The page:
It will be interesting to also note the various scholarly articles by internationally known academics appearing these days in the local English press that quietly push “access to political power within a unitary constitution” as an ideal model where Sinhala fears of Tamils demanding a separate state could be compromised with Tamil demands for self-determination. These are also inspired by the same worldview as the politicians who remain uncompromising on the unitary state.
Second, the UNF has shown itself to be no better than its predecessors as far as the ‘grand tradition’ of Sri Lankan governments goes. Despite concession after concession made by the LTTE, the disingenuousness of the UNF is there for all to see. Why was UNF that demanded the watering down of the LTTE’s demands refuse to deliver even on a functioning SIHRN? Not because it is afraid of the opposition, surely? The government handled with commendable adroitness very sensitive matters ranging from the opposition’s berating criticism of the LTTE’s navy, to its import of radio equipment. So getting SIHRN to function could not be due to fear of the parties opposing the government.
Third, what was the LTTE doing for one year and three months after the Ceasefire Agreement was signed before taking action? From the three documents critiqued by Balasingham in his letter: the Draft Agreement between the government and LTTE, an informal paper on ‘Elements of a Strengthened and Expanded Mechanism for Reconstruction and Development of the North and East’, and a letter suggesting the use of locally elected bodies as a basis for development activities, it is patently obvious there was absolutely no progress made on forming a body that could effectively address the problems of sharing power even at this elementary level.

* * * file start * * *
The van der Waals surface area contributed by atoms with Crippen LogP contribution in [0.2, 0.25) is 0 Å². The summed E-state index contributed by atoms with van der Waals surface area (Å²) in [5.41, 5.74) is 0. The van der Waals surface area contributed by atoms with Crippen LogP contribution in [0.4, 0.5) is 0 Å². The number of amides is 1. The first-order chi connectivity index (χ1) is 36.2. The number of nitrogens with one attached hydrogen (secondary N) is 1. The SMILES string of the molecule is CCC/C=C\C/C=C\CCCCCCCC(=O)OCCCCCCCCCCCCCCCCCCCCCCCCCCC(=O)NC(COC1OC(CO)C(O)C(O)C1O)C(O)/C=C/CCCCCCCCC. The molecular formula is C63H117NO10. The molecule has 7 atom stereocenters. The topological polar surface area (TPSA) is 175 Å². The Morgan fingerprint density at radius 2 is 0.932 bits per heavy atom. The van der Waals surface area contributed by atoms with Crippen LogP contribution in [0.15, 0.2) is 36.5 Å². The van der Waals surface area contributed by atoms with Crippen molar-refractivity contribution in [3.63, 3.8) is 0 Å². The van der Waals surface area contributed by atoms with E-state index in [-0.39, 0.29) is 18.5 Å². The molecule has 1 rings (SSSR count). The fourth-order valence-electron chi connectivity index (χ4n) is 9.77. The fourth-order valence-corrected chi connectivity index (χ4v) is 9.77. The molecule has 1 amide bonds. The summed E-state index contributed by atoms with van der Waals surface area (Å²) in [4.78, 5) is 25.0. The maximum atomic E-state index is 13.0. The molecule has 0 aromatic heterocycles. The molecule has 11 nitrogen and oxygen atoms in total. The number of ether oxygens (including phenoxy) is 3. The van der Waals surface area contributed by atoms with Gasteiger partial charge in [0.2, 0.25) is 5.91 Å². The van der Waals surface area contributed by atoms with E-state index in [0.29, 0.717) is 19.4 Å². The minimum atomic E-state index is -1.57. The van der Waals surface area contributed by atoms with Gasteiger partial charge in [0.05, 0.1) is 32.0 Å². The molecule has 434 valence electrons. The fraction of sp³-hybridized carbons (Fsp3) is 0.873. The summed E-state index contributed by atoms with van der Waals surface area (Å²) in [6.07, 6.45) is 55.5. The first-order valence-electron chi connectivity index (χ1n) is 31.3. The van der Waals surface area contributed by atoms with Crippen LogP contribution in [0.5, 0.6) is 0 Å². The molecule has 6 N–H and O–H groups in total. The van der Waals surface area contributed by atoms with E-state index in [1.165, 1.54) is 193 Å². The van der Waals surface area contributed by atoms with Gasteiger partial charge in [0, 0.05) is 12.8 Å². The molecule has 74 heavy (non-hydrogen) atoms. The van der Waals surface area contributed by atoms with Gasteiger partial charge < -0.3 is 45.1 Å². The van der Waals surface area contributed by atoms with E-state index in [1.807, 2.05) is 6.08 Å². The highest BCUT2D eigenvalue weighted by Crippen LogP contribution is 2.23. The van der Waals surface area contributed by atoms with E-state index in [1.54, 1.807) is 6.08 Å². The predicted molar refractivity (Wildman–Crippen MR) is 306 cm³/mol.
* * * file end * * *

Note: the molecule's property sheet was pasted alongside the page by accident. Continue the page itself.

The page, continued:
Under these circumstances why did the LTTE not press the government to honour its commitments earlier? There are hundreds of thousands of refugees awaiting repatriation, and as many IDPs awaiting return, the entire rehabilitation and developmental programme in the northeast awaiting takeoff, all which had to be postponed due to the LTTE’s soft approach towards the government. What is worse, it is also obvious that soft approaches backfire because the LTTE is now reduced to giving ultimatums!
Four, the fond hope of certain opinion-makers (some who are, not surprisingly, in the media) that the LTTE’s willingness to come to the negotiating table indicated Tamil rebellion had been de-fanged. It is this mindset that believes the present round of negotiations should be an exercise in forcing the Tamils to submit to southern hegemony.
Balasingham’s letter for Wickremesinghe’s responses only confirms a position put forward by the Northeastern Herald editorially. In all negotiations between the representatives of the Tamils from 1957 with parties forming the government – MEP, UNP or PA – there has been one constant. The party that is in government and involved in the negotiating process postures as the moderate party, while painting the opposition and the lobby groups supporting the opposition – especially sections of the Sangha and extremist Sinhala parties – as being rabidly intransigent.
The process of negotiation is thus more a south-south affair, at the end of which the so-called ‘moderates’ throw up their hands and cry in despair to the Tamil representatives, “Sorry we cannot concede anything substantial, because southern political opposition does not allow it.” This time there could be a slight variation of this theme because it might not only be the local political opposition, but the international community too. We are playing the same old record after 20 years of war and 64,000 deaths.